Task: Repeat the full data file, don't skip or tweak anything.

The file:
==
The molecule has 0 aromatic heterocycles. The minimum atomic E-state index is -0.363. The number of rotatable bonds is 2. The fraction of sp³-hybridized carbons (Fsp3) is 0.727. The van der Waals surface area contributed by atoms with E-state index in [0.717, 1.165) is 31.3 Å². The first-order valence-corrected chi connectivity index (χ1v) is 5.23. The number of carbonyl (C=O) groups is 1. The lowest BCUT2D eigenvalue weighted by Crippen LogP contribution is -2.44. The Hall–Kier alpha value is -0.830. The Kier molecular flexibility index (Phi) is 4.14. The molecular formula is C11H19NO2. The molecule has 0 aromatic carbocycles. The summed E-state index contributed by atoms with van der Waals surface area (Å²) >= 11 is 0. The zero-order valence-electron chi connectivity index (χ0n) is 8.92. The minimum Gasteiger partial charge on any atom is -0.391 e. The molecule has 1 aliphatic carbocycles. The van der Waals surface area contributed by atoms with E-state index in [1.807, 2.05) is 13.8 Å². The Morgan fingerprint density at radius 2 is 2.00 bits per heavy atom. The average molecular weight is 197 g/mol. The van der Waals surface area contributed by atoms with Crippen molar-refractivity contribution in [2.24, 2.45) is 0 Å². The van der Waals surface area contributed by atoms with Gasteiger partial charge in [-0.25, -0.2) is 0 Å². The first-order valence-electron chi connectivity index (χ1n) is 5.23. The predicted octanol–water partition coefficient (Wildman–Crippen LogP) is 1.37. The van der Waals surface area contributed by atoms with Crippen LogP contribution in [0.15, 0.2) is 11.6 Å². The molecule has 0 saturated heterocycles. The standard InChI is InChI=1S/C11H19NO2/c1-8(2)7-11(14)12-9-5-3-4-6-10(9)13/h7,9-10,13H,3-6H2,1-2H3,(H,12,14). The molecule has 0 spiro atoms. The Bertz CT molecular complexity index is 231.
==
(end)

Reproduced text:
The molecule has 0 aromatic heterocycles. The minimum atomic E-state index is -0.363. The number of rotatable bonds is 2. The fraction of sp³-hybridized carbons (Fsp3) is 0.727. The van der Waals surface area contributed by atoms with E-state index in [0.717, 1.165) is 31.3 Å². The first-order valence-corrected chi connectivity index (χ1v) is 5.23. The number of carbonyl (C=O) groups is 1. The lowest BCUT2D eigenvalue weighted by Crippen LogP contribution is -2.44. The Hall–Kier alpha value is -0.830. The Kier molecular flexibility index (Phi) is 4.14. The molecular formula is C11H19NO2. The molecule has 0 aromatic carbocycles. The summed E-state index contributed by atoms with van der Waals surface area (Å²) >= 11 is 0. The zero-order valence-electron chi connectivity index (χ0n) is 8.92. The minimum Gasteiger partial charge on any atom is -0.391 e. The molecule has 1 aliphatic carbocycles. The van der Waals surface area contributed by atoms with E-state index in [1.807, 2.05) is 13.8 Å². The Morgan fingerprint density at radius 2 is 2.00 bits per heavy atom. The average molecular weight is 197 g/mol. The van der Waals surface area contributed by atoms with Crippen molar-refractivity contribution in [2.24, 2.45) is 0 Å². The van der Waals surface area contributed by atoms with Gasteiger partial charge in [-0.25, -0.2) is 0 Å². The first-order valence-electron chi connectivity index (χ1n) is 5.23. The predicted octanol–water partition coefficient (Wildman–Crippen LogP) is 1.37. The van der Waals surface area contributed by atoms with Crippen LogP contribution in [0.15, 0.2) is 11.6 Å². The molecule has 0 saturated heterocycles. The standard InChI is InChI=1S/C11H19NO2/c1-8(2)7-11(14)12-9-5-3-4-6-10(9)13/h7,9-10,13H,3-6H2,1-2H3,(H,12,14). The molecule has 0 spiro atoms. The Bertz CT molecular complexity index is 231.